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Financial package will ‘significantly cushion incomes’ from Covid-19 job losses

The research simulates the impact that large numbers of job losses will have on families’ incomes.

The financial aid package unveiled by the Government will significantly cushion incomes from Covid-19-related job losses, according to a new study.

Published by the Economic and Social Research Institute (ESRI), the research simulates the impact that large numbers of job losses will have on families’ incomes, with and without the additional measures announced by the Government last month.

It finds that the flat-rate Pandemic Unemployment Payment of 350 euro per week does most to support incomes, reducing the number who lose more than 20% of their disposable income by around a third.

Barra Roantree, an author of the report and an economist at the ESRI, said: “The Government’s policy response will significantly reduce the number of families who see extreme reductions in their income as a result of job losses related to the ongoing Covid-19 pandemic.


(PA Graphics)

(PA Graphics)

Press Association Images

(PA Graphics)

“However, the rise in unemployment will bring significant costs to the exchequer: around 800 million euro per quarter for every 100,000 individuals who lose their job.”

The research also finds that the additional cost of the Government’s Temporary Wage Subsidy Scheme (TWSS) may be minimal, in part because its current design is less generous to lower earners than the Pandemic Unemployment Payment they would receive if laid off by their employer.

Karina Doorley, an economist at the ESRI and another author of the report, said: “A central aim of the Temporary Wage Subsidy Scheme is for companies to retain links with their employees so they can resume activity faster once necessary public health measures have been relaxed.

“Ensuring that both employees and employers have an incentive to take up this payment is important to ensuring it achieves this objective.”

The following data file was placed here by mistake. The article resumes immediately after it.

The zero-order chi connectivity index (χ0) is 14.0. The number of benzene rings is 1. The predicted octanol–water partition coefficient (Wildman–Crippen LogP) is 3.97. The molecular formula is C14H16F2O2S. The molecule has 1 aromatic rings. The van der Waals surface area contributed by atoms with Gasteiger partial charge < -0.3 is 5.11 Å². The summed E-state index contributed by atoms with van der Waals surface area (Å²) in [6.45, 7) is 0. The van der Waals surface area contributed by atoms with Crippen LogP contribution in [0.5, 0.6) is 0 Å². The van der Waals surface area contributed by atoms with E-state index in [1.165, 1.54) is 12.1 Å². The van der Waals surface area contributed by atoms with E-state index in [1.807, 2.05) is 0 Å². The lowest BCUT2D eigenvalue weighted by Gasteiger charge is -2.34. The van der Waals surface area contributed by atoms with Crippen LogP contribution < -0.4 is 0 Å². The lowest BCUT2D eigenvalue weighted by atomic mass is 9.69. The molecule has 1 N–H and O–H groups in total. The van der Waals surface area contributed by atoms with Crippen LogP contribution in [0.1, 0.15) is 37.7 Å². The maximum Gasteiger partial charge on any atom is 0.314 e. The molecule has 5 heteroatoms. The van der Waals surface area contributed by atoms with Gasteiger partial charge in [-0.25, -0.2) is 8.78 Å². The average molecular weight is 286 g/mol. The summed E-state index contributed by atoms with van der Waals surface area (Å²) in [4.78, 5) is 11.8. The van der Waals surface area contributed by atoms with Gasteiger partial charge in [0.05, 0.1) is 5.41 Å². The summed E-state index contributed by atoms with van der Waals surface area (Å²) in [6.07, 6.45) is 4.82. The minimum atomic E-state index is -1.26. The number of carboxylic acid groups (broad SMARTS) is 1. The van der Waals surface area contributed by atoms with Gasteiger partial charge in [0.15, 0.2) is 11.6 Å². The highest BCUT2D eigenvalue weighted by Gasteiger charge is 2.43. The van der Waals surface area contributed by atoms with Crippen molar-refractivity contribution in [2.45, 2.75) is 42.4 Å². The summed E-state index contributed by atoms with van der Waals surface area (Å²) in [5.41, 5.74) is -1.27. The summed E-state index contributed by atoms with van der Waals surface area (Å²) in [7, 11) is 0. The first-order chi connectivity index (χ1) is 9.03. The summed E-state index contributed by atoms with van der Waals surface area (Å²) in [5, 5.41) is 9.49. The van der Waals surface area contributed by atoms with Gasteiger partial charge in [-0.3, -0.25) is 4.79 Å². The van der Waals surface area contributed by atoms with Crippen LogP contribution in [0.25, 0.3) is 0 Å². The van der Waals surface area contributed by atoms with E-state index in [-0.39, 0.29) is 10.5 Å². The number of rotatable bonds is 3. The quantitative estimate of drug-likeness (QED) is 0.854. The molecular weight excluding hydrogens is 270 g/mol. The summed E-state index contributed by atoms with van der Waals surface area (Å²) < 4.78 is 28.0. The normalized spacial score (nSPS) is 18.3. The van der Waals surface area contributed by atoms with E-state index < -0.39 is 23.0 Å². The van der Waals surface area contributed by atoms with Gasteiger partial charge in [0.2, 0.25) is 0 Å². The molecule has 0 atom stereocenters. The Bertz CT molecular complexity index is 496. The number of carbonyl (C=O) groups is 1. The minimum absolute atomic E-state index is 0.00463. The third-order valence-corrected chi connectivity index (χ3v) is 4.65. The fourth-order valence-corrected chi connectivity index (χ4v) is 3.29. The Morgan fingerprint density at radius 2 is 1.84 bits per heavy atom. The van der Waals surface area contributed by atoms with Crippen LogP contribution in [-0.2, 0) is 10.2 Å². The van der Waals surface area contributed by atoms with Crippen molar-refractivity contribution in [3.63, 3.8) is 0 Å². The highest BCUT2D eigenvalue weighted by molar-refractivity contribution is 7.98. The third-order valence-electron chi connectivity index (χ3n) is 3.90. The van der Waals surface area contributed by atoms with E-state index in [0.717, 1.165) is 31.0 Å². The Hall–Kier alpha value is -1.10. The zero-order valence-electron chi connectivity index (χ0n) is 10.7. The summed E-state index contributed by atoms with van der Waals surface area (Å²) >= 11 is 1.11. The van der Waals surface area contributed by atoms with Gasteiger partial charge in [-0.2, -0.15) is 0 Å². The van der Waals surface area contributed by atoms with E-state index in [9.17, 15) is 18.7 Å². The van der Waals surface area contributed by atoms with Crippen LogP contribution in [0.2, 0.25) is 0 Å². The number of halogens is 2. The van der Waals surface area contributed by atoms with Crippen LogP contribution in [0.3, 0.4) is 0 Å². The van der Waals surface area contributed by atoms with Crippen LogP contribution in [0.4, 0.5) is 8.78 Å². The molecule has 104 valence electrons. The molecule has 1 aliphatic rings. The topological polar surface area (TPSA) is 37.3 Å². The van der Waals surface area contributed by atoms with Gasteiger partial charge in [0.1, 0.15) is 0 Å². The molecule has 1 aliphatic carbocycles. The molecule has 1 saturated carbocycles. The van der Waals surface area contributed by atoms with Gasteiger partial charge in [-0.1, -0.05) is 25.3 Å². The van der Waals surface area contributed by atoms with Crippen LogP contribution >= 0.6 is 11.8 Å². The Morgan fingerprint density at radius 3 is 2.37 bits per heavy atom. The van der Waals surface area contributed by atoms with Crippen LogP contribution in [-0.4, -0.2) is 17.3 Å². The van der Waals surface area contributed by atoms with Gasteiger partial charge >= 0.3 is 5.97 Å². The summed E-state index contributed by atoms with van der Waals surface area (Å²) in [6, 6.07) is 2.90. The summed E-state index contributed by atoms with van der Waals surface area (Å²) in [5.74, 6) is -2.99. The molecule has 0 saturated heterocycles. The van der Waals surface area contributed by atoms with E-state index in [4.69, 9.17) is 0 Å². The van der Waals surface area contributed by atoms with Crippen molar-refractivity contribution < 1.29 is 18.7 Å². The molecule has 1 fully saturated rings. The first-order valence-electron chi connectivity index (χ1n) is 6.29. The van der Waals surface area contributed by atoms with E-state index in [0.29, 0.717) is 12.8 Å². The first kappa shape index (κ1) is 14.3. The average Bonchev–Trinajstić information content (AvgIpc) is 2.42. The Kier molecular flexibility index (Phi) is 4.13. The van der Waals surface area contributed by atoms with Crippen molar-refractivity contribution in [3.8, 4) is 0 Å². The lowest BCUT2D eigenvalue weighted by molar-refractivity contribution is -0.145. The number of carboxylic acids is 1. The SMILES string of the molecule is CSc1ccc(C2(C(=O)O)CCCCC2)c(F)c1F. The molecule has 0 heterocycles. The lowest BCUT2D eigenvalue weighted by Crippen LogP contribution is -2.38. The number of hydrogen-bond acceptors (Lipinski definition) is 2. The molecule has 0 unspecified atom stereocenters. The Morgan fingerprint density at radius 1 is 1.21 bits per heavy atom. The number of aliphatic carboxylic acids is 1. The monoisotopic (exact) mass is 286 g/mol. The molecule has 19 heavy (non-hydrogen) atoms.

The report estimates that a rise in unemployment will reduce direct tax revenues and increase welfare spending by around 800 million euro per quarter for every 100,000 individuals that lose their job.

It also estimates that before accounting for the Government’s policy response, around 560,000 families will be financially worse off in their medium unemployment scenario where roughly 600,000 individuals lose their job.

Most of these – 400,000 – would lose by more than 20% of their disposable income.

Accounting for the measures announced by the Government, this figure falls to between 200,000 and 300,000 depending on how many are retained in work through the TWSS and whether employers make additional payments to eligible employees.

The report said: “While most instead see reductions of less than 20% of their disposable income, some low-earning working age families may be financially better off in the short-run.

“This is because the level of PUP exceeds their income from work and they are allowed to retain eligibility for Working Families Payment.

“Although work incentive effects are of little importance while public health measures are in place, our simulations suggest careful consideration should be given to how these supports will withdrawn in the future as public health measures are lifted and the economy begins to recover.

“We estimate that the pandemic unemployment shock will result in higher income families seeing larger proportionate falls in their incomes than lower income families.”